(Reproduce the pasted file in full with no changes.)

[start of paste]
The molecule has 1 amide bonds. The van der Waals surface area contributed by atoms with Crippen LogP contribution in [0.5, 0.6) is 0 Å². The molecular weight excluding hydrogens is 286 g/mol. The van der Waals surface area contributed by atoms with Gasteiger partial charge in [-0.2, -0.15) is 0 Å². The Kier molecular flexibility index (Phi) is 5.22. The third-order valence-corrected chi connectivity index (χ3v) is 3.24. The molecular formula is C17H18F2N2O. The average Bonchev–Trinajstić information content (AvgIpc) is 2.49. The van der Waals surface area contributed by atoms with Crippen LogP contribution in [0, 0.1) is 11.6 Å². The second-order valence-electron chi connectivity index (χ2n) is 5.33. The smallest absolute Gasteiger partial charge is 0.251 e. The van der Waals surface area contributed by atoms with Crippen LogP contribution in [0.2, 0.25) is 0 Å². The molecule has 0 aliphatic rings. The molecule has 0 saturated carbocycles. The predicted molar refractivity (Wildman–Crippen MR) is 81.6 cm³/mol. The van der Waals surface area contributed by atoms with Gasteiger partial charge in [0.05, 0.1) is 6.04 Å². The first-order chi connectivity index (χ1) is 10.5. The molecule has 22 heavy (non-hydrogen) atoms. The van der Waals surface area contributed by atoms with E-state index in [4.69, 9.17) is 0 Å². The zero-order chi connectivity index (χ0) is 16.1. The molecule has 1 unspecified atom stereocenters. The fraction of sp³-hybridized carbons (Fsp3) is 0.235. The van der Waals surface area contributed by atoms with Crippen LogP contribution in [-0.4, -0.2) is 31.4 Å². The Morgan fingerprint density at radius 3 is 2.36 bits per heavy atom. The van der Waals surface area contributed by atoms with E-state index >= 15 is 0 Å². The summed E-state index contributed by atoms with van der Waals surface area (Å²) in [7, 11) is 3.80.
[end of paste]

The molecule has 1 amide bonds. The van der Waals surface area contributed by atoms with Crippen LogP contribution in [0.5, 0.6) is 0 Å². The molecular weight excluding hydrogens is 286 g/mol. The van der Waals surface area contributed by atoms with Gasteiger partial charge in [-0.2, -0.15) is 0 Å². The Kier molecular flexibility index (Phi) is 5.22. The third-order valence-corrected chi connectivity index (χ3v) is 3.24. The molecular formula is C17H18F2N2O. The average Bonchev–Trinajstić information content (AvgIpc) is 2.49. The van der Waals surface area contributed by atoms with Crippen LogP contribution in [0, 0.1) is 11.6 Å². The second-order valence-electron chi connectivity index (χ2n) is 5.33. The smallest absolute Gasteiger partial charge is 0.251 e. The van der Waals surface area contributed by atoms with Crippen LogP contribution in [0.2, 0.25) is 0 Å². The molecule has 0 aliphatic rings. The molecule has 0 saturated carbocycles. The predicted molar refractivity (Wildman–Crippen MR) is 81.6 cm³/mol. The van der Waals surface area contributed by atoms with Gasteiger partial charge in [0.05, 0.1) is 6.04 Å². The first-order chi connectivity index (χ1) is 10.5. The molecule has 22 heavy (non-hydrogen) atoms. The van der Waals surface area contributed by atoms with E-state index in [4.69, 9.17) is 0 Å². The zero-order chi connectivity index (χ0) is 16.1. The molecule has 1 unspecified atom stereocenters. The fraction of sp³-hybridized carbons (Fsp3) is 0.235. The van der Waals surface area contributed by atoms with Crippen LogP contribution in [-0.4, -0.2) is 31.4 Å². The Morgan fingerprint density at radius 3 is 2.36 bits per heavy atom. The van der Waals surface area contributed by atoms with E-state index >= 15 is 0 Å². The summed E-state index contributed by atoms with van der Waals surface area (Å²) in [7, 11) is 3.80.